It’s a lonely world out there, at least in America.

A new study released from Pew Research Center found that four out of ten adults in the U.S. are living without a spouse or partner. In 1950, for example, only one-in-ten adults lived without a spouse or partner; today, more than one-third of all U.S. adults live alone (38 percent). And the growth in the single population is driven mainly by the decline in marriage among adults at prime working-age (ages 25 to 54).

Pew found that “never-married adults” are more than twice as likely to live without a spouse or partner (49 percent) compared with those who have been married before (24 percent). And men are more likely to be living alone versus women.

Several factors are driving the statistical spikes.

Women are waiting longer to get married.

Women are no longer rushing to the alter in their early 20’s. In the U.S., the current average age for getting married is 31. Therapists even recommend getting married between 28 and 32 to reduce the likelihood of divorce but adults in the U.S. couldn’t care.

The concept of marriage isn’t appealing.

Americans are also starting to question the whole idea of marriage. Younger adults with less attachment to religious communities or institutions are more likely not only to view cohabitation as a viable alternative, but they don’t feel the need for legal recognition to validate their relationships.

Widows are opting to stay single.

Widows are choosing to enjoy their newfound freedom. Instead of replacing what they lost, they are choosing to stay single. In many cases, they also feel more comfortable being alone since they have already been there and done that with their deceased partner by their side. Widowhood has become an opportunity to reinvent oneself and try to find a way to be happy again.

Unpartnered adults struggle financially.

Finances play a big part in a relationship, and many adults in the U.S. may feel they are not financially ready for the additional responsibilities. The study from Pew also found that unpartnered or single adults earned less income than partnered adults. They were also less likely to be employed or even have economic independence. The study showed the median income for unmarried or unpartnered adults is $35,000 while partnered men were bringing in $57,000. Unpartnered women were bringing in $32,000 annually compared to the $40,000 or married or partnered women.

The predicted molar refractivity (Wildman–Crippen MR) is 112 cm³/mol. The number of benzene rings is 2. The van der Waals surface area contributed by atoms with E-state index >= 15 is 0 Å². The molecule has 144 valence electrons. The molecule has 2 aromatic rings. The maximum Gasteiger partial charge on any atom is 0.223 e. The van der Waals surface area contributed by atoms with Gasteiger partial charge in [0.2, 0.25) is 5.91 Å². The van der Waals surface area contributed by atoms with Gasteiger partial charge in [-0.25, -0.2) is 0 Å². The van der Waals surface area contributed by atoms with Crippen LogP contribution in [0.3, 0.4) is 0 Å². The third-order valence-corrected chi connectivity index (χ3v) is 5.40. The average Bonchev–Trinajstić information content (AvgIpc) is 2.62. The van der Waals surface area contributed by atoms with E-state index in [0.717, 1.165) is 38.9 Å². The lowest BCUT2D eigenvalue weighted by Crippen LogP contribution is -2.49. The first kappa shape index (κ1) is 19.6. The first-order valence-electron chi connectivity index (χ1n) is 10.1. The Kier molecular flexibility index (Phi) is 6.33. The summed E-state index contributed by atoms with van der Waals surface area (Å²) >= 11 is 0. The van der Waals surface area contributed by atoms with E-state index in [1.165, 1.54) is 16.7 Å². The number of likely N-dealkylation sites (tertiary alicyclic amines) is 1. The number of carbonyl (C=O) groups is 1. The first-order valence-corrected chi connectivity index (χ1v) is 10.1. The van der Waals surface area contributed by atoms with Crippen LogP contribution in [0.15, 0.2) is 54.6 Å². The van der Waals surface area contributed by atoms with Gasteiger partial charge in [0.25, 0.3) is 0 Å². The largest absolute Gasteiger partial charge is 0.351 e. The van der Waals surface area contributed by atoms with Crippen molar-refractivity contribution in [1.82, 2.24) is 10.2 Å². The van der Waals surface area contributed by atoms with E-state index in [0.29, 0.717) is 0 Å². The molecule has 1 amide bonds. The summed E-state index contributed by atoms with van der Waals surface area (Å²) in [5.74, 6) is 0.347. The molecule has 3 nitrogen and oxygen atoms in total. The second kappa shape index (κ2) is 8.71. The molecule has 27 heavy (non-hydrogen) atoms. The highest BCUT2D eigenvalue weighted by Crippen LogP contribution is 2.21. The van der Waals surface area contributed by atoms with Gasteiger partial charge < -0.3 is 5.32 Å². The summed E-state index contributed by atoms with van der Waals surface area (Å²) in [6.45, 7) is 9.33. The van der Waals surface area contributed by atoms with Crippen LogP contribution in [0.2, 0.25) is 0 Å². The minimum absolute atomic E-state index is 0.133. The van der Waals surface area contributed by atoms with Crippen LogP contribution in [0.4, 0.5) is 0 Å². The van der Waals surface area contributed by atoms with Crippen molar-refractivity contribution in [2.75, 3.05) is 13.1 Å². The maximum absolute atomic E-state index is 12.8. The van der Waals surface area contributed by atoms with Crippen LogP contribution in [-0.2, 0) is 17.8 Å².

Adults are still living at home.

Many millennials and gen z are still living at home with their parents. Which makes it even harder for them to have a romantic partner. Instead of rushing into relationships, they are saving money and building their independence.

For most adults in their 20s and 30s, the spikes are not shocking. They grew up in a completely different era than their grandparents, who grew up in the Ozzie’ and Harriet’ era. The concept of marriage then was seen as a provider of income for women, and divorce rates in the 1960s were only at 22 percent. Now divorce rates are double that, and women have learned to become more independent.

The economy has also changed as people are now more likely to live with roommates.

Although there is a spike in living alone or unpartnered for more extended periods, divorce rates have gone down over the last couple of years. One could argue that the unpartnered rates could be contributing to the decline in divorce rates. Adults are waiting longer to get married, ensuring they are financially stable and can handle the new responsibilities and all that comes with a marriage commitment, thus reducing the possibility of divorce in the future.

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